An eternal golden braid

These are the people I will invite to the first annual party to celebrate the availability of cost-effective time travel:

Cosimo de’ Medici (1389-1464)
Matteo Ricci SJ (1552-1610)
Thomas Harriott (1560-1621)
Robert Southwell SJ (c.1561-1595)
Kit Marlowe (1564-1593)
Henry Wriothesley (1573-1624)
Charles Diodati (c.1608-1638)
Shi Tao (1641-1720)
Nicolas Fatio de Duillier (1664-1753)
Johann Baptist Vanhal (1739-1813)
Edward Francisco Burney (1760-1848)
Alexander d’Arblay (1794-1837)
Eduard Rietz (1802-1832)
Louise Farrenc (1804-1875)
Juan Crisóstomo Jacobo Antonio de Arriaga y Balzola (1806-1826)
Felix Mendelssohn (1809-1847)
Arthur Hallam (1811-1833)
Matthew Piers Watt Boulton (1820-1894)
Henry Horton McBurney (1843-1875)
Marian “Clover” Hooper Adams (1843-1885)
Lafcadio Hearn (1850-1904)
Wolcott Balestier (1861-1891)
Warwick Potter (1870-1893)
Joseph Trumbull Stickney (1874-1904)
Jan Letzel (1880-1925)
David Kammerer (1911-1944)
John Medill McCormick (1916-1938)
Lucien Carr (1925-2005)
Christophe Bertrand (1981-2010)

Musical Genealogies

Thinking recently about tradition, I compiled genealogies for the lessons I have had in musical composition and in learning to play various instruments.

In composition, I once had lessons on serialist composition with James (“Gentleman Jim”) Penberthy, who in turn had had lessons from Nadia Boulanger. Although every mid-western American city was said to have had a music teacher who’d once been a pupil of Boulanger, the same was not true of Australia. As best I can determine the genealogy is thus:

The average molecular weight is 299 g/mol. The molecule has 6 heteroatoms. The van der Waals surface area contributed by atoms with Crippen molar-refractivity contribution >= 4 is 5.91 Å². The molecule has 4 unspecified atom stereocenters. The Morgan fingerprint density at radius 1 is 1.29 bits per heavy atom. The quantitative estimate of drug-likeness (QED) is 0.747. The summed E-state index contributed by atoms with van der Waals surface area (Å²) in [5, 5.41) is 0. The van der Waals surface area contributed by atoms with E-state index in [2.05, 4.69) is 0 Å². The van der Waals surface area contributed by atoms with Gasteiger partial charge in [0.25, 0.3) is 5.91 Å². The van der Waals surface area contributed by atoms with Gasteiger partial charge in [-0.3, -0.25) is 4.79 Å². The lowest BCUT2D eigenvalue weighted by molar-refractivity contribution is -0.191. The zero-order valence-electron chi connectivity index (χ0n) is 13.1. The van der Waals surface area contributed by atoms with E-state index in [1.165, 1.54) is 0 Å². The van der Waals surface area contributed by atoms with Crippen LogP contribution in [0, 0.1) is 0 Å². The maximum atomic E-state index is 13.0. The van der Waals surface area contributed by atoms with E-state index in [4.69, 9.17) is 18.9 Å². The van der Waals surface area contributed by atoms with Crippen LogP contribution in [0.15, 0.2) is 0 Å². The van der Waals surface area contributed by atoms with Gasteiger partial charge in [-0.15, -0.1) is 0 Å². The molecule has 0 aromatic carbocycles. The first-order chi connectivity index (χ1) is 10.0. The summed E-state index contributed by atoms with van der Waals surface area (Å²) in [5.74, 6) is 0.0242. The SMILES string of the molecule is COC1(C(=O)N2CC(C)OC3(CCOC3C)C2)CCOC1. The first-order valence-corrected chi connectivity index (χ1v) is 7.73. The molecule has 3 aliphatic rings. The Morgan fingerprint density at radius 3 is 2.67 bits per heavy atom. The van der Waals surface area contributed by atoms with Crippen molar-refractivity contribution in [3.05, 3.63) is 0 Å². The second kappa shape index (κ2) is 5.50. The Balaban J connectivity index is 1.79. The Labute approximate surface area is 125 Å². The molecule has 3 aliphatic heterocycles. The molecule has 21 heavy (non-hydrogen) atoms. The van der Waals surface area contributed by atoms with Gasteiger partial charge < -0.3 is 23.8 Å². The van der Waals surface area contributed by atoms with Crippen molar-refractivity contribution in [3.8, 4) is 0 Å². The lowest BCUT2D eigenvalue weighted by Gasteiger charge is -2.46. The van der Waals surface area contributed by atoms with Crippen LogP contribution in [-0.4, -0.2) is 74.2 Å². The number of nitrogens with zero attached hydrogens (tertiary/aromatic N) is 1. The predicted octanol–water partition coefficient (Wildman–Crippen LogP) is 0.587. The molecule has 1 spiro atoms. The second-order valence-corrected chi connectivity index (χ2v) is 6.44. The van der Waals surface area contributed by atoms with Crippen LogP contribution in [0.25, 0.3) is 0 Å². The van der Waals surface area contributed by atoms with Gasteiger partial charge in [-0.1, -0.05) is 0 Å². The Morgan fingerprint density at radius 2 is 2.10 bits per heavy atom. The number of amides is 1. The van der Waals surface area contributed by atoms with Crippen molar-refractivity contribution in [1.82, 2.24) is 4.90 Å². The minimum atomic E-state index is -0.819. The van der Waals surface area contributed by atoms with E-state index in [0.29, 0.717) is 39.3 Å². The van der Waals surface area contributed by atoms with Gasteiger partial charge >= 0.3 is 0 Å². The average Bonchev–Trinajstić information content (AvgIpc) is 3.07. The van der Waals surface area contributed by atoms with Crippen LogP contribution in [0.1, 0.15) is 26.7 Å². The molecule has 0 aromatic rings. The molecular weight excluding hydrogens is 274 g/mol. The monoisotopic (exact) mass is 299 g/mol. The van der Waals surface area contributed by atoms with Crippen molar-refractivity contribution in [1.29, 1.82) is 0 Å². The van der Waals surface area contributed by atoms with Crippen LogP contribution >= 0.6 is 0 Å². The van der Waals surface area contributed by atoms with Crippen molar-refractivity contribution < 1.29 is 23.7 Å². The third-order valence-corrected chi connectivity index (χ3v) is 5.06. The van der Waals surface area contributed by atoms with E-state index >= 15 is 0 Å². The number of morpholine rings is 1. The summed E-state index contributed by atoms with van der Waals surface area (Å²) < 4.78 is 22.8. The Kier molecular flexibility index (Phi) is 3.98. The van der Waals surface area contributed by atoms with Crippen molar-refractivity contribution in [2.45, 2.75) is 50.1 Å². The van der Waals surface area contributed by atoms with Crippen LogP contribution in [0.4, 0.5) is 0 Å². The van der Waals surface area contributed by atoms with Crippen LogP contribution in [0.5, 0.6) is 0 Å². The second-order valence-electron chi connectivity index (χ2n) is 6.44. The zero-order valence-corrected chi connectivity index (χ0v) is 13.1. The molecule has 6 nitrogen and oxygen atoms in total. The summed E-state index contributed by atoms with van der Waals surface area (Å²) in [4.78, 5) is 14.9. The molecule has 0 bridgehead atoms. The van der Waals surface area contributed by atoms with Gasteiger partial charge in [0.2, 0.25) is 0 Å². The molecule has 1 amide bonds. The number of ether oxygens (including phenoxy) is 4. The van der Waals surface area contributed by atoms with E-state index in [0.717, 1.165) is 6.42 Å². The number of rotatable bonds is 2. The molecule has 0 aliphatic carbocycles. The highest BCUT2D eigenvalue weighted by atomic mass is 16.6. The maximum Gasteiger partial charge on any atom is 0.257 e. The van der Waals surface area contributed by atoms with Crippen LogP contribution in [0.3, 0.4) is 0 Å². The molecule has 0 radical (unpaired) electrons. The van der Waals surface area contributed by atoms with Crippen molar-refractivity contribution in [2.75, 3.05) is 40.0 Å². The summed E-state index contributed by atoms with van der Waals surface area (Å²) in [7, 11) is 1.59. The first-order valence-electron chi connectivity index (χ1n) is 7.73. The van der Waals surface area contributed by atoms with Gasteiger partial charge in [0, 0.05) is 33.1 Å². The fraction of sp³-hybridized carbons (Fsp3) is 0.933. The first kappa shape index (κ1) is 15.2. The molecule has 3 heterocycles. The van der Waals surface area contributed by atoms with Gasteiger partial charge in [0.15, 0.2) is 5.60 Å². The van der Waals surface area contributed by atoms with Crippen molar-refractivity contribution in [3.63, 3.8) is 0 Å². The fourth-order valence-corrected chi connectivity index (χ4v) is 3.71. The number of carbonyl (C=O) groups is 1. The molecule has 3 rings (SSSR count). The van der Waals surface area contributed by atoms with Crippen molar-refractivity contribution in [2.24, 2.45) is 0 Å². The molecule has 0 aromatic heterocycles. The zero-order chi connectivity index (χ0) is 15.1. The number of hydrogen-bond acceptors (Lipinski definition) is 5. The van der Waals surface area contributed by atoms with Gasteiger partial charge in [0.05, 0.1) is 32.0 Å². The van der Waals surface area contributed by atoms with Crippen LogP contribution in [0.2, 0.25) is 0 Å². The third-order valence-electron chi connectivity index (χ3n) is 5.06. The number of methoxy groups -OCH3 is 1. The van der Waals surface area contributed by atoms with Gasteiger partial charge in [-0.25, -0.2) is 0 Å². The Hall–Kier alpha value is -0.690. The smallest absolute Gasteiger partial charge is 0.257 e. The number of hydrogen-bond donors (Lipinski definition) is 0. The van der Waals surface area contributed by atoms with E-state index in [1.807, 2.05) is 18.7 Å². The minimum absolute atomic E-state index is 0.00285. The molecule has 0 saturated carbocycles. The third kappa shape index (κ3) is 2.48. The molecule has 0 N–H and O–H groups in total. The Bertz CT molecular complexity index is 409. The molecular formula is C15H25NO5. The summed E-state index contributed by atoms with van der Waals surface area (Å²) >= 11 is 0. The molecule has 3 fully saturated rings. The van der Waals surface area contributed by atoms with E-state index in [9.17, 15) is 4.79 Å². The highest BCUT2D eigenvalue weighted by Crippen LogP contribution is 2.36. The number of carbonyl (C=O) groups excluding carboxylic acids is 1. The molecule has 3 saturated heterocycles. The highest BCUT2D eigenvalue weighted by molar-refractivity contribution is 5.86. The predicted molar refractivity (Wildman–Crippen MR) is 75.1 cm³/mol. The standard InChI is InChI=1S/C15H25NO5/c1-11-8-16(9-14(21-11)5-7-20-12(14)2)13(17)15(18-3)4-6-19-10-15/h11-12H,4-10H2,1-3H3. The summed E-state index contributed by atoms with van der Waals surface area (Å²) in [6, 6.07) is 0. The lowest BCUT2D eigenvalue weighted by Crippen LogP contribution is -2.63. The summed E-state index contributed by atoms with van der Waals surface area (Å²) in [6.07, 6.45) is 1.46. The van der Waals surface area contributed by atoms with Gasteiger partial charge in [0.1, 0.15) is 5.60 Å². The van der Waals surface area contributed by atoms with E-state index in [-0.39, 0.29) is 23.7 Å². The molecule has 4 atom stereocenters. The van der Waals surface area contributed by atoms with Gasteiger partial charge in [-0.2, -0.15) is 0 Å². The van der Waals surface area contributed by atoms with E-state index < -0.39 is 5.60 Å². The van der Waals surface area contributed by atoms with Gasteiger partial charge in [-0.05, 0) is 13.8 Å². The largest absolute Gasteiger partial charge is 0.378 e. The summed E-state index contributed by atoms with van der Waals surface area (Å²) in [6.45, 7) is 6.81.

• James Penberthy (1917-1999)
    • Nadia Boulanger (1887-1979)
      • Gabriel Faure (1845-1924)
        • Louis Niedermeyer (1802-1861)
          • Emanual Aloys Forster (1748-1823)
            • Johann Georg Pausewang (1738-1812)
        • Camille Saint-Saens (1835-1921)
          • Fromental Halevy (1799-1862)
            • Luigi Cherubini (1760-1842)

I am greatly pleased to find myself a composition student descendant of Cherubini, whose sublime string quartets influenced and were influenced by those of Mendelssohn.

For piano, I was very privileged to be taught by nuns of the Congregation of the Sisters of Mercy, initially Sr Claver Butler RSM (ca.1930-2009), and then later Sr Clare Castle RSM (ca.1920-2000). Sr Claver enabled me, unlike all her previous students, to encounter music first through an understanding of theory rather than through practice, which (we found through trial-and-error) suited far better my top-down mode of thinking, evident, apparently, even as a child. Sr Clare, with an articulate self-confidence that intimidated others but which enlivened me, left me with the thought that nervousness in performance was to be welcomed, since “placid people never achieve anything.” Although not taught by her, I was also given valuable advice and help by fellow-organist Dot Crowe (ca.1915-1975), a pianist and organist who had led her own swing jazz band in the Northern Rivers of NSW in the 1940s, Dot Crowe and the Arcadian Six.